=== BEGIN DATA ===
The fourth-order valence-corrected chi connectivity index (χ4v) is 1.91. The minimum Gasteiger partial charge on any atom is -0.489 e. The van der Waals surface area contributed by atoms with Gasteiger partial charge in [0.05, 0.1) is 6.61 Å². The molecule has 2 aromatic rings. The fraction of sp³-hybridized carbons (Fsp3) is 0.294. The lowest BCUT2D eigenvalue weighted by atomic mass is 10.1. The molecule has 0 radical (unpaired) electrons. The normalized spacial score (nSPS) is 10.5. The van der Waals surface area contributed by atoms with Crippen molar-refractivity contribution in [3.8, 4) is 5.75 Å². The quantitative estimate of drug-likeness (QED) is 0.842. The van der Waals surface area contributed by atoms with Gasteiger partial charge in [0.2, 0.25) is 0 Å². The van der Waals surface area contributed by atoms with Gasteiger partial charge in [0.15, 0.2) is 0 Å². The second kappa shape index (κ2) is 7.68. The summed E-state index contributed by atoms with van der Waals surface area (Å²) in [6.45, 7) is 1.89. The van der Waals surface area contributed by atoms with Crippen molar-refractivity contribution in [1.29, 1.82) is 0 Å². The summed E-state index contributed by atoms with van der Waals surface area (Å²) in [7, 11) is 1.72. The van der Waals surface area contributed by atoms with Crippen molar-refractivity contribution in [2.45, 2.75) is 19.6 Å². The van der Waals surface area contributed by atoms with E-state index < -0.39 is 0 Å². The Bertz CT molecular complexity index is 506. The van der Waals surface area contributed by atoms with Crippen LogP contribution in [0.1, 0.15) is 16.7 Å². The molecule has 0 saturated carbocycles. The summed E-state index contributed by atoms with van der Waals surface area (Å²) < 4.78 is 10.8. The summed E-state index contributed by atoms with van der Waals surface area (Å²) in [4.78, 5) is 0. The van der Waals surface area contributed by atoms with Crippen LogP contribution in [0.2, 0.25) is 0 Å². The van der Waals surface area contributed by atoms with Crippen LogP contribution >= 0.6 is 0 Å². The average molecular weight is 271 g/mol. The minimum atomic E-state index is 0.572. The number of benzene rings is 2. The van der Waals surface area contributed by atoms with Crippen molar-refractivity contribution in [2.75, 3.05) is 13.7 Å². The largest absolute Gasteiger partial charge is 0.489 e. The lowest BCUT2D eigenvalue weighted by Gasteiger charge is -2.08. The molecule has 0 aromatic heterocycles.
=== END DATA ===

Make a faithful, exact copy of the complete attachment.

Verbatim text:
The fourth-order valence-corrected chi connectivity index (χ4v) is 1.91. The minimum Gasteiger partial charge on any atom is -0.489 e. The van der Waals surface area contributed by atoms with Gasteiger partial charge in [0.05, 0.1) is 6.61 Å². The molecule has 2 aromatic rings. The fraction of sp³-hybridized carbons (Fsp3) is 0.294. The lowest BCUT2D eigenvalue weighted by atomic mass is 10.1. The molecule has 0 radical (unpaired) electrons. The normalized spacial score (nSPS) is 10.5. The van der Waals surface area contributed by atoms with Crippen molar-refractivity contribution in [3.8, 4) is 5.75 Å². The quantitative estimate of drug-likeness (QED) is 0.842. The van der Waals surface area contributed by atoms with Gasteiger partial charge in [0.2, 0.25) is 0 Å². The van der Waals surface area contributed by atoms with Gasteiger partial charge in [0.15, 0.2) is 0 Å². The second kappa shape index (κ2) is 7.68. The summed E-state index contributed by atoms with van der Waals surface area (Å²) in [6.45, 7) is 1.89. The van der Waals surface area contributed by atoms with Crippen molar-refractivity contribution in [1.29, 1.82) is 0 Å². The summed E-state index contributed by atoms with van der Waals surface area (Å²) in [7, 11) is 1.72. The van der Waals surface area contributed by atoms with Crippen molar-refractivity contribution in [2.45, 2.75) is 19.6 Å². The van der Waals surface area contributed by atoms with E-state index < -0.39 is 0 Å². The Bertz CT molecular complexity index is 506. The van der Waals surface area contributed by atoms with Crippen LogP contribution in [0.1, 0.15) is 16.7 Å². The molecule has 0 saturated carbocycles. The summed E-state index contributed by atoms with van der Waals surface area (Å²) < 4.78 is 10.8. The summed E-state index contributed by atoms with van der Waals surface area (Å²) in [4.78, 5) is 0. The van der Waals surface area contributed by atoms with Crippen LogP contribution in [0.2, 0.25) is 0 Å². The van der Waals surface area contributed by atoms with Crippen LogP contribution >= 0.6 is 0 Å². The average molecular weight is 271 g/mol. The minimum atomic E-state index is 0.572. The number of benzene rings is 2. The van der Waals surface area contributed by atoms with Crippen molar-refractivity contribution in [2.75, 3.05) is 13.7 Å². The largest absolute Gasteiger partial charge is 0.489 e. The lowest BCUT2D eigenvalue weighted by Gasteiger charge is -2.08. The molecule has 0 aromatic heterocycles.